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From Mathieu Castonguay <mcastong...@justlexit.com>
Subject Re: Question about multiple keys with ranges
Date Tue, 14 Feb 2012 01:54:20 GMT
Actually disregard that, it's still not working... :(

The view:

function(doc) { if(doc.userId && doc.timeScheduled) {var d = new
Date(Date.parse(doc.timeScheduled)); emit([doc.userId,
d.getFullYear(), d.getMonth(), d.getDate()], doc._id)} }



When I do ?startKey=["226de9c438e5d1c0f075f2ae6ad0bcc82",2012,1,11]

I get these results, which seems to get null for those values.

{"id":"344e921af796598bcd709ba973003c60","key":["26de9c438e5d1c0f075f2ae6ad0b39b2",null,null,null],"value":"344e921af796598bcd709ba973003c60"},
{"id":"344e921af796598bcd709ba973004cd9","key":["26de9c438e5d1c0f075f2ae6ad0b39b2",null,null,null],"value":"344e921af796598bcd709ba973004cd9"},
{"id":"344e921af796598bcd709ba973001d3f","key":["26de9c438e5d1c0f075f2ae6ad0bcc82",null,null,null],"value":"344e921af796598bcd709ba973001d3f"},
{"id":"344e921af796598bcd709ba973002c01","key":["26de9c438e5d1c0f075f2ae6ad0bcc82",null,null,null],"value":"344e921af796598bcd709ba973002c01"}

If I do the full thing with the end key:
?startKey=["226de9c438e5d1c0f075f2ae6ad0bcc82",2012,1,11]&endkey=["226de9c438e5d1c0f075f2ae6ad0bcc82",2012,3,25]

I get no results:

{"total_rows":4,"offset":0,"rows":[]}


On Mon, Feb 13, 2012 at 8:18 PM, Mathieu Castonguay <
mcastonguay@justlexit.com> wrote:

> Yes, it was me that misunderstood your example, I've been trying a few
> things now and it's working great, thank you for your help.
>
>
> On Mon, Feb 13, 2012 at 7:46 PM, Michael Miller <mike@cloudant.com> wrote:
>
>> Thanks Simon,
>>
>> Mathieu I'm afraid that I may have misunderstood what you're trying to
>> do.  I assumed the timestamp was a static property of the document.  The
>> role of the map function is to render those static properties into a static
>> index, and then to use dynamic start/stop keys at query time to to range
>> queries.   It's a common misperception to thing that you are interacting
>> with the map function at query time, but you aren't.  You can only interact
>> with the output of the map function, so you want to put the logic into the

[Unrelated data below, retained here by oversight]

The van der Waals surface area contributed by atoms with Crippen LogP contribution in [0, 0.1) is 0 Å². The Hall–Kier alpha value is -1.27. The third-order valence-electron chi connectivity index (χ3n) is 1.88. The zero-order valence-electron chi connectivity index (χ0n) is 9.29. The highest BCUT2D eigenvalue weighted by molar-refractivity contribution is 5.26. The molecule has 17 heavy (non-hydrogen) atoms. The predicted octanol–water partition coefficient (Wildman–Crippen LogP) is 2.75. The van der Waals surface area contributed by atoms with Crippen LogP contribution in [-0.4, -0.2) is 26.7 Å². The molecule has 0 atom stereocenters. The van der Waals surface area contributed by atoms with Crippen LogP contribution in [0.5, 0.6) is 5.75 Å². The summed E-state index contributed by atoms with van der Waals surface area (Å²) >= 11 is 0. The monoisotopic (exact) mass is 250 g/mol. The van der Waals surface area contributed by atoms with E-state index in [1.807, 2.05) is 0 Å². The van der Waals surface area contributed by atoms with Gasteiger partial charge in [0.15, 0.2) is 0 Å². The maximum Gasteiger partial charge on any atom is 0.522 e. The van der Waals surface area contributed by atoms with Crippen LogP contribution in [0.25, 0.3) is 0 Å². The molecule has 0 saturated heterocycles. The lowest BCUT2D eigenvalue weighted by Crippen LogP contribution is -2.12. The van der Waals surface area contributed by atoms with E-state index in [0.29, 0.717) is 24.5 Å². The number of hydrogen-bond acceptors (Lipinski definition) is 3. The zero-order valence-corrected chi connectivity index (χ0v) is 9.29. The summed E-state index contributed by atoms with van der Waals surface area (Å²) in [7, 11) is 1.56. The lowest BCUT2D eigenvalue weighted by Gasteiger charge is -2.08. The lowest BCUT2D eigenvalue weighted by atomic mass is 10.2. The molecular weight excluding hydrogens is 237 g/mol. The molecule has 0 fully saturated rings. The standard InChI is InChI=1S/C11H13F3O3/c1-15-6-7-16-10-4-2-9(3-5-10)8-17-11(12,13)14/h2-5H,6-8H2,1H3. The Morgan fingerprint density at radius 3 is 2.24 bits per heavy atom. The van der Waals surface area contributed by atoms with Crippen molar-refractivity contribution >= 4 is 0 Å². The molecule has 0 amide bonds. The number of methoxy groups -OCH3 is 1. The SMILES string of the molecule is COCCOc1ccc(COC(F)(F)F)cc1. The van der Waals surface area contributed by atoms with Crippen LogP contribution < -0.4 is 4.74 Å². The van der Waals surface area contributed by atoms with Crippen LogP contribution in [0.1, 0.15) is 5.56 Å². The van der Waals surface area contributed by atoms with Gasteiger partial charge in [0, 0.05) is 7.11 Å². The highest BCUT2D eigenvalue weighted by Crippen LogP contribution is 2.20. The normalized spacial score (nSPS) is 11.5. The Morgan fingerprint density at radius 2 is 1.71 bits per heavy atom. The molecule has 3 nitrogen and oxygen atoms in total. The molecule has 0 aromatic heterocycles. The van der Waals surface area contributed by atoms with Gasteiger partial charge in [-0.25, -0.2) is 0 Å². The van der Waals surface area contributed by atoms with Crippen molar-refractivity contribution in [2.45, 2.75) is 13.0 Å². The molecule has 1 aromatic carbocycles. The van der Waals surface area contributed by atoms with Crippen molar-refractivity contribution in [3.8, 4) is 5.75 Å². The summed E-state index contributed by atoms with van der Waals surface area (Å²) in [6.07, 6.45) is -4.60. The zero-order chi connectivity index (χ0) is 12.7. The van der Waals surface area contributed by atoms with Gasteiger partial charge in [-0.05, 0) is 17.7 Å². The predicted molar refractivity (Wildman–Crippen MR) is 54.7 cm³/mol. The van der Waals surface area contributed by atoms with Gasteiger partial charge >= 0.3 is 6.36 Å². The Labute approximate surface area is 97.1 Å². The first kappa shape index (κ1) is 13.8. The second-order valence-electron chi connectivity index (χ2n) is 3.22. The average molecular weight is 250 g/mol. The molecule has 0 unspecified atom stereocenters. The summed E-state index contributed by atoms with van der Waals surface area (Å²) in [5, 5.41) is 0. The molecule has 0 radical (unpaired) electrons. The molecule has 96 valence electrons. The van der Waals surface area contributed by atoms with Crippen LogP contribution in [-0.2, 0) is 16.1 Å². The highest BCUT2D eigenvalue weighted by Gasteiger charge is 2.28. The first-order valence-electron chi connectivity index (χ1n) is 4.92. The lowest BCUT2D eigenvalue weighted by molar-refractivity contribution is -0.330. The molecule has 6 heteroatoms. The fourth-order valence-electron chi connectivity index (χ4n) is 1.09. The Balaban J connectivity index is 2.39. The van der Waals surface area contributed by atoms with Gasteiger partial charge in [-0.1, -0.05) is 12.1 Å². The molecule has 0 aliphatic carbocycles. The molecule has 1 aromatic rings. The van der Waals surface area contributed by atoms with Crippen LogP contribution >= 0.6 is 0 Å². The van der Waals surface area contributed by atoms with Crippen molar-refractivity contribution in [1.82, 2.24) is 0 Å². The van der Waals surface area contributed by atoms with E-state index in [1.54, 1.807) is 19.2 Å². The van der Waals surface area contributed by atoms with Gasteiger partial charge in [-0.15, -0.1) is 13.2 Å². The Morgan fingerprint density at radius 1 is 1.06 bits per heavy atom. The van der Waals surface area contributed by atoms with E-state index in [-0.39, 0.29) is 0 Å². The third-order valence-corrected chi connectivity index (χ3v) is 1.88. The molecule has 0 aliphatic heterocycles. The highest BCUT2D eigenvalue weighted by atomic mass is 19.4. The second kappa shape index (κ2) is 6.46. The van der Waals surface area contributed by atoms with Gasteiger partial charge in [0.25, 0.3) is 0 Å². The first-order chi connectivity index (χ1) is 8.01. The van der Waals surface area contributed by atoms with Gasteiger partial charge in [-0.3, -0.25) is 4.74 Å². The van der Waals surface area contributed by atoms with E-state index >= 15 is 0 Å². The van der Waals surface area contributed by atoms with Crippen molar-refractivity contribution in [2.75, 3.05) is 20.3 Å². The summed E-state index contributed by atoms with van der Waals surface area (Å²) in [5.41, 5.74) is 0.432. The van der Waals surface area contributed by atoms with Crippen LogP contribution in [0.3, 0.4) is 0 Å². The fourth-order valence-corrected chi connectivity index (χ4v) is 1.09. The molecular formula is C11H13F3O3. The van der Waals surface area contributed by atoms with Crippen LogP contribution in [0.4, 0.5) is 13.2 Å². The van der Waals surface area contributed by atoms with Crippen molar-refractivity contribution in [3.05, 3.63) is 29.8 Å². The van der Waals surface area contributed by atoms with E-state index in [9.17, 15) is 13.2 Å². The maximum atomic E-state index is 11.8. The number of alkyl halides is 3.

>> startkey/endky to slice into the index appropriately.  Are we on the right
>> track?
>>
>> -M
>>
>> On Feb 13, 2012, at 4:33 PM, Simon Metson wrote:
>>
>> > Hi,
>> > Do you mean how do you query the view for a given date? Once the
>> document is written I'd assume it has a fixed date, e.g. you'd do something
>> like:
>> >> var d = new Date(Date.parse(doc.date));
>> >>
>> >>
>> >
>> >
>> > You don't want to dynamically generate the date in the view, as this
>> will be the date the view was created, not the date of the query or the
>> date associated to the data.
>> > Cheers
>> > Simon
>> >
>> >
>> > On Monday, 13 February 2012 at 21:27, Mathieu Castonguay wrote:
>> >
>> >> Thanks for the explanation Michael. This works great if you already
>> know
>> >> the value of the date, but if it's dynamic, how can I replace this line
>> >>
>> >> var d = new Date(Date.parse("2012-02-11T22:00:00"))
>> >>
>> >> with the date from the key? Can I access key[0] or something along
>> those
>> >> lines from inside my map function?
>> >>
>> >> On Mon, Feb 13, 2012 at 3:46 PM, Michael Miller <mike@cloudant.com(mailto:
>> mike@cloudant.com)> wrote:
>> >>
>> >>> Hi Mathieu,
>> >>>
>> >>> Sorry to jump in on this conversation late. This is a bit verbose, but
>> >>> I've seen this question go by unanswered way too many times and
>> decided to
>> >>> be proactive.
>> >>>
>> >>> *Long story short: CouchDB is ideal for this, even on big data sets.
>> It
>> >>> will be fast at scale.
>> >>>
>> >>> * Details: When working with dates in couchdb, I almost always find
>> >>> myself using the following pattern:
>> >>>
>> >>> 1) Store the date-time in either epoch seconds or a ISO std format,
>> both
>> >>> of which are convenient to work with in javascript (for server-side
>> views
>> >>> as well as client applications). Your choice of ISO 8601 formatted
>> works
>> >>> nicely with the JS Date class:
>> >>>